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The Utah Division of Wildlife Resources plans to introduce Rocky Mountain goats to Mount Nebo, according to information sent to Juab and Utah County commissioners by Jordan C. Pederson, regional supervisor.

The commissioners were to respond only if they had questions or objections. "I would have submitted this directly to the Juab County Landowner/Wildlife Committee, but I did not know who the current chairperson is," said Pederson."I don't see any reason to respond," said Gordon Young, commission chairman.

Bighorn sheep were transplanted to the region approximately 10 years ago and, apparently, did not survive.

"On Mount Nebo there is only a small chance that any Rocky Mountain bighorn sheep still exist. slightly more than 40 bighorns were transplanted to Mount Nebo in 1981 and 1982," said Pederson.

Following two years of moderate increase, the population has steadily declined. "No bighorns were seen during 1995. It is doubtful if any remain. The DWR considers this reintroduction effort a failure, primarily due to excessive predation, a very hard winter in 1983-84 and the basic unsuitability of the mountain's winter range," said Pederson.

"Sheep are simply not able to use the extreme terrain that goats routinely occupy," he said.

Pederson said the mountainous area, representing the southernmost extension of the Wasatch Mountain, is the only location where the mountain goats are approved for transplant where they do not already exist.

The Utah State Wildlife Board approved a statewide management plan for the Rocky Mountain goats in February 1996.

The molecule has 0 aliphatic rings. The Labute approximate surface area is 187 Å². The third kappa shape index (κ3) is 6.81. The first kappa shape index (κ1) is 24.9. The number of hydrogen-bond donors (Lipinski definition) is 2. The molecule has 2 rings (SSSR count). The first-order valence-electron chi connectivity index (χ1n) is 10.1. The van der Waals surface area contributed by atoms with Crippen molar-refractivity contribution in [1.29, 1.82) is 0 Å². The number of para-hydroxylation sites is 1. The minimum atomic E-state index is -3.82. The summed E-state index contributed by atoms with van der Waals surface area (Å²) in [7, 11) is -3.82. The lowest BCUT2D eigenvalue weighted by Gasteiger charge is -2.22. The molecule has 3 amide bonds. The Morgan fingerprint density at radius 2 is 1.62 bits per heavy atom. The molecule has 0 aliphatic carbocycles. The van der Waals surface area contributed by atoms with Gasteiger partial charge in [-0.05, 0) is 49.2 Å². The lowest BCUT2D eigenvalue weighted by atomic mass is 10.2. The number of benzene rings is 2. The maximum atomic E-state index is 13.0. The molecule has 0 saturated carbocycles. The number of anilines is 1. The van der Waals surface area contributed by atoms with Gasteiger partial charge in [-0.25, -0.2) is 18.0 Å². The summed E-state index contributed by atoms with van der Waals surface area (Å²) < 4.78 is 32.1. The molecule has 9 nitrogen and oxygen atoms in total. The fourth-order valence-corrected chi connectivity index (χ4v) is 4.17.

"Mount Nebo is excellent habitat and has high potential for a flourishing population of goats," said Pederson. "Based on experience gained elsewhere in the Wasatch Mountains, it could easily support a population density equal to that on Mount Timpanogos. Virtually all of the potential habitat is within a designated wilderness area on national forest system lands administered by the Uinta National Forest."

Pederson said the transplant stock will come from Box Elder Peak and Mount Timpanogos. Approximately 15 to 20 goats will be transplanted - one-third of which will be males and two-thirds females at least 1 year old. "Capture effort would primarily concentrate on the large nursery groups of females, kids and young males that frequent the open alpine areas in July and August," said Pederson.

The preferred capture method will use a helicopter with a manually fired "netgun." The method has minimum effect on forest resources and is the least stressful to captured goats.

The DWR will attach radio telemetry collars to conduct a research project now in the proposal stage. "The total number of goats netted would probably be as many as 35," he said.

"At Mount Nebo, there is a non-wilderness corridor where motor vehicles can go and where goats might be successfully released," said Pederson. The area is located at the head of Mona-Pole Canyon on the Privateer Mine road. The option could result in goats taking up residence on Bald Mountain or even Dry Mountain.

A release in late summer or early fall allows newly transplanted animals to get used to the new habitat well before the onset of winter.

"During the spring-fall period, goats can be expected to utilize virtually all of the alpine habitat on Mount Nebo proper," Pederson said. There are numerous areas of ledge and cliff habitat in the six large basins that face east and west on the highest part of the mountain.

The nearby open basin will become an important foraging area. "These areas, especially those on the east side, contain large amounts of forage, which currently receive no or very little grazing use," he said.

"Based on experience gained from observing the goat population on Mount Timpanogos, a somewhat smaller population can be expected to develop on Mount Nebo," said Pederson. The Nebo population might be as large as 130 total goats.

Because mountain goat habitat is so unique and topographically extreme, the probability of goats coming into direct contact with or utilizing the same foraging areas as cattle or sheep is very remote, Pederson said.